A Case Study in Accident Investigation – Piper Alpha

 

I first posted this blog link in 2009. The video clips that it links to catalogue the disaster that occurred on the North Sea Piper Alpha rig on 6th July 1988. 167 men died. It is a fascinating and sobering document that shows, if nothing else, how a combination of apparently individually innocuous failings contributed to a cataclysmic and devastating failure in the management of safety on that rig, with terrible human consequences. It remains Capable Blogs most consistently visited post.

The story has taken on added poignancy for me lately. During a couple of assignments with Chevron earlier in the year I was fortunate to meet a number of experienced North Sea workers who gave me some first hand insights into the course of events on that night. I met people who lost friends, and also people who were working on that night, but on neighbouring rigs. One of the most unnerving facts that came to light during our discussions was that those terrible events that occurred on that night on Piper Alpha could easily have happened on any of the other rigs on that Occidental network. The message for us all being that the lack of a disaster does not necessarily mean a sound safety system, it could just mean a run of good luck …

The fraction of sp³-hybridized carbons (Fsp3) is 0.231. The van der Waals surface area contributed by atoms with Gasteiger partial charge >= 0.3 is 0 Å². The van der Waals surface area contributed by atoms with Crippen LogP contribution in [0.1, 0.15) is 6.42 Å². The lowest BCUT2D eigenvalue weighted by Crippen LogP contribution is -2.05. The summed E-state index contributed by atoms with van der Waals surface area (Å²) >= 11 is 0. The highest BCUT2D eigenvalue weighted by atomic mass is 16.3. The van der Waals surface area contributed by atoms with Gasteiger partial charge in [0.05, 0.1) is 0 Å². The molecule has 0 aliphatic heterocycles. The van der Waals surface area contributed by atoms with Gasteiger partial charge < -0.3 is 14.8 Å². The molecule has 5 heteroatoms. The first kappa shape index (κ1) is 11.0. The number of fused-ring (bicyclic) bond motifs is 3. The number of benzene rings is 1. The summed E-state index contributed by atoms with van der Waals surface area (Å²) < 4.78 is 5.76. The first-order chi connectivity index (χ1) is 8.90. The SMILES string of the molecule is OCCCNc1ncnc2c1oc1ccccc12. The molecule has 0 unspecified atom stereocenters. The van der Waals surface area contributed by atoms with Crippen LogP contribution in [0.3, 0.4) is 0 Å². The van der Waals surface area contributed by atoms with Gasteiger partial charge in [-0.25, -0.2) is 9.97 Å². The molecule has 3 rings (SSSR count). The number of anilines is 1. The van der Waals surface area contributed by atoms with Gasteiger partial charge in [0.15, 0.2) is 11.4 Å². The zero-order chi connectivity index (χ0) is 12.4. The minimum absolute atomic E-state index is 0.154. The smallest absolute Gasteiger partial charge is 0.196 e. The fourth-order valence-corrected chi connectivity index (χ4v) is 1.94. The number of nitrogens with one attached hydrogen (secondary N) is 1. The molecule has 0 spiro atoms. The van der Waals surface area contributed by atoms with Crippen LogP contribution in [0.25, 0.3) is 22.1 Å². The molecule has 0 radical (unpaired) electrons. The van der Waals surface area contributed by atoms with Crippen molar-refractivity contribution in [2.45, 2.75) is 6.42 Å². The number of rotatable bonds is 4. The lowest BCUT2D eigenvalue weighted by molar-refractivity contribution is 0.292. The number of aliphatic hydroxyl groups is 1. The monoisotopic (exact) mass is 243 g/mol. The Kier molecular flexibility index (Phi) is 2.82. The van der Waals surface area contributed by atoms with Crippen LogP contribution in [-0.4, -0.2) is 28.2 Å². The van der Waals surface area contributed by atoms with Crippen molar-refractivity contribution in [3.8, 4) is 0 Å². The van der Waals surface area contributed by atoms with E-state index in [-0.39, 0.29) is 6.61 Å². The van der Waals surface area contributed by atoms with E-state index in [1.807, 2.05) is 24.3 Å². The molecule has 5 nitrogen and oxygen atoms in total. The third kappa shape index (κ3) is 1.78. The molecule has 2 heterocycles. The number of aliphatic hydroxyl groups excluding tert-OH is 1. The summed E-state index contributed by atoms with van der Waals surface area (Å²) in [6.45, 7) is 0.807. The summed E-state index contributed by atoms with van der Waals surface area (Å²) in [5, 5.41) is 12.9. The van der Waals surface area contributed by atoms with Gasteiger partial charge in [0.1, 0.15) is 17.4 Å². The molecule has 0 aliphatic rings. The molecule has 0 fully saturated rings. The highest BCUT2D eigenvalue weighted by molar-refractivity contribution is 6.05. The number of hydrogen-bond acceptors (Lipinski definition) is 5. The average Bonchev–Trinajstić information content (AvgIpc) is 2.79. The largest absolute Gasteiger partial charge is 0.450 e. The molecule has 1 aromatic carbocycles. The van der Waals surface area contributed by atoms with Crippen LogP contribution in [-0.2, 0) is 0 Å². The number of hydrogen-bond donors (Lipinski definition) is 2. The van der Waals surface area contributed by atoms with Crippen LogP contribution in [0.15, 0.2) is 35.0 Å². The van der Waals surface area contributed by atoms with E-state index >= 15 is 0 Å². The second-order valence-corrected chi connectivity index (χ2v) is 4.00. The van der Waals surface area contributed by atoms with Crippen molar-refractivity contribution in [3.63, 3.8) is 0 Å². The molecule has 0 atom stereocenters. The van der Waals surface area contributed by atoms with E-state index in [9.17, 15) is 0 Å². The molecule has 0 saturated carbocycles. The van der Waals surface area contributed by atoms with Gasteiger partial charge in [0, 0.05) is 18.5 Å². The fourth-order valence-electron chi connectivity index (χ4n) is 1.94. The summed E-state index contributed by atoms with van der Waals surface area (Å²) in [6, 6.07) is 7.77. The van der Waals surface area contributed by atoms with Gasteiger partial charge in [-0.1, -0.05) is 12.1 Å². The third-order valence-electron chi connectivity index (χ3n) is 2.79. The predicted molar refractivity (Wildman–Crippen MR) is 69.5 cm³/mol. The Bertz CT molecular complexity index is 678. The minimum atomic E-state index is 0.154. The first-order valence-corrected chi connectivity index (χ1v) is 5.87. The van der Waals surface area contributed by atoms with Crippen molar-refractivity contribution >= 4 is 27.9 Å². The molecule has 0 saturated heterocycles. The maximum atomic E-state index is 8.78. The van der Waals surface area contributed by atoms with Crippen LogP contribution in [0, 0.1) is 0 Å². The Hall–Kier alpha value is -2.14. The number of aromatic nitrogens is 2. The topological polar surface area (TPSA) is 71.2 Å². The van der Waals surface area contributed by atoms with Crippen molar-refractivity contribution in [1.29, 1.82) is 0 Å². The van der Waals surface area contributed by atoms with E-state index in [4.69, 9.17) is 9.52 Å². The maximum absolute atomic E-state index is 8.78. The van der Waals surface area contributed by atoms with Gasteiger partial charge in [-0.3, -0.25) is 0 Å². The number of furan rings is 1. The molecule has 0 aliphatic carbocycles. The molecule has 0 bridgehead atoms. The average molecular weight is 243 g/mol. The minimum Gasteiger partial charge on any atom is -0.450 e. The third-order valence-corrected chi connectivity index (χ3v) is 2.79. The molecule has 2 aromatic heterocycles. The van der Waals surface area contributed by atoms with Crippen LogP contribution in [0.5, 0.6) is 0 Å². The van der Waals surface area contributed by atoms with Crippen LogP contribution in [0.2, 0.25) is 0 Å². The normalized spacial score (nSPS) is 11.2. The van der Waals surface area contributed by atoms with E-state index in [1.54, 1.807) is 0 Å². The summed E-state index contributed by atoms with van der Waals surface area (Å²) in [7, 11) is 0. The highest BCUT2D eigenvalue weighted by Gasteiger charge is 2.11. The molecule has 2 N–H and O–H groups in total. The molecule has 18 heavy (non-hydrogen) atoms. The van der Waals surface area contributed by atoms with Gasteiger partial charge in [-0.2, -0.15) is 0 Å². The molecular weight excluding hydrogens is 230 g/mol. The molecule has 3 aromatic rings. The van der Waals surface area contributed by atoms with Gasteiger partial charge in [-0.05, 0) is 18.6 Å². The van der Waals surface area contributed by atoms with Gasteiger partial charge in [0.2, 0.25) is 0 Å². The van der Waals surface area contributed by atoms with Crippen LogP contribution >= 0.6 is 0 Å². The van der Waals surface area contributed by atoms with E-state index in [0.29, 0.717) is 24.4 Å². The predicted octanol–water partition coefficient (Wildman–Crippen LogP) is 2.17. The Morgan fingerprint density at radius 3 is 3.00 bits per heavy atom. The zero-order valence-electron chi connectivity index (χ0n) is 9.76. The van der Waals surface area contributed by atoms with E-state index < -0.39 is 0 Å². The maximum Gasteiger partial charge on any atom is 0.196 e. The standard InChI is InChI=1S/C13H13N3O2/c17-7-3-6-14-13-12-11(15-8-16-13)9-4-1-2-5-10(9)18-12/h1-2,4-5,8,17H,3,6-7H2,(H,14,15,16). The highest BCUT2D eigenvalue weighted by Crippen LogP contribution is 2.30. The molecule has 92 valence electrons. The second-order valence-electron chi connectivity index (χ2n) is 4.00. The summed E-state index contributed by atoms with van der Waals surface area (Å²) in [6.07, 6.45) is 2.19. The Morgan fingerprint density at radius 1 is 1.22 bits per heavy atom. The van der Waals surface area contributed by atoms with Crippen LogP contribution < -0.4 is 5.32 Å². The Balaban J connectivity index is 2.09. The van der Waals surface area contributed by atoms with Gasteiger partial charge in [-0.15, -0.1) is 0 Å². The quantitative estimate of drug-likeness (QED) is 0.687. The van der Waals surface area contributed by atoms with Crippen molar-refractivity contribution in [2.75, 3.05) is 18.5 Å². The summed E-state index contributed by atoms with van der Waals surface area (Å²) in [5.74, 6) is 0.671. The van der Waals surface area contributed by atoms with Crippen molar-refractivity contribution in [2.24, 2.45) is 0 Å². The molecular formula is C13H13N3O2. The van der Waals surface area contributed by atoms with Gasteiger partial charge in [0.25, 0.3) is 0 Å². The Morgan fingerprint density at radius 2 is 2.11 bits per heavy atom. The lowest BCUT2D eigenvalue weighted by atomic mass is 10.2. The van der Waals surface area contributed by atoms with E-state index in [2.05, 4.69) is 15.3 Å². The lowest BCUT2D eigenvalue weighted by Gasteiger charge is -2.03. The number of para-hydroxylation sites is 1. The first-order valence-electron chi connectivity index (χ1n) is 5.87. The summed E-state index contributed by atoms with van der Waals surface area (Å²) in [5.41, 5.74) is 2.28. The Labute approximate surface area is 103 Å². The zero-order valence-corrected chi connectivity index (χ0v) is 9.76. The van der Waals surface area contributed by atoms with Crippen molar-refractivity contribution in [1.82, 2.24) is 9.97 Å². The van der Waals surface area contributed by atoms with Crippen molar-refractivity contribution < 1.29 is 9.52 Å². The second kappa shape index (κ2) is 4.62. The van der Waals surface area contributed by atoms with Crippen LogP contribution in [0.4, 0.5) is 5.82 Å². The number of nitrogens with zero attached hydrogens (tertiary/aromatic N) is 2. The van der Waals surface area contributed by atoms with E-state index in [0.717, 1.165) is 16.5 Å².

Here’s a link to the BBC’s excellent “A Fire in the night”

[youtube]https://www.youtube.com/watch?v=_PcDNRSsM24[/youtube]

 

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2 Responses to A Case Study in Accident Investigation – Piper Alpha

  1. Rob says:

    This was part of a series at the time on high profile accidents and what could be learned from them. I think Kings Cross was on there too? The interesting thing for me is that, following The Cullen Inquiry, Occidental was found guilty of having inadequate maintenance and safety procedures but no criminal charges were ever brought against it

  2. admin says:

    Maybe one of those quirky situations where criminal charges are “not in the public interest”?

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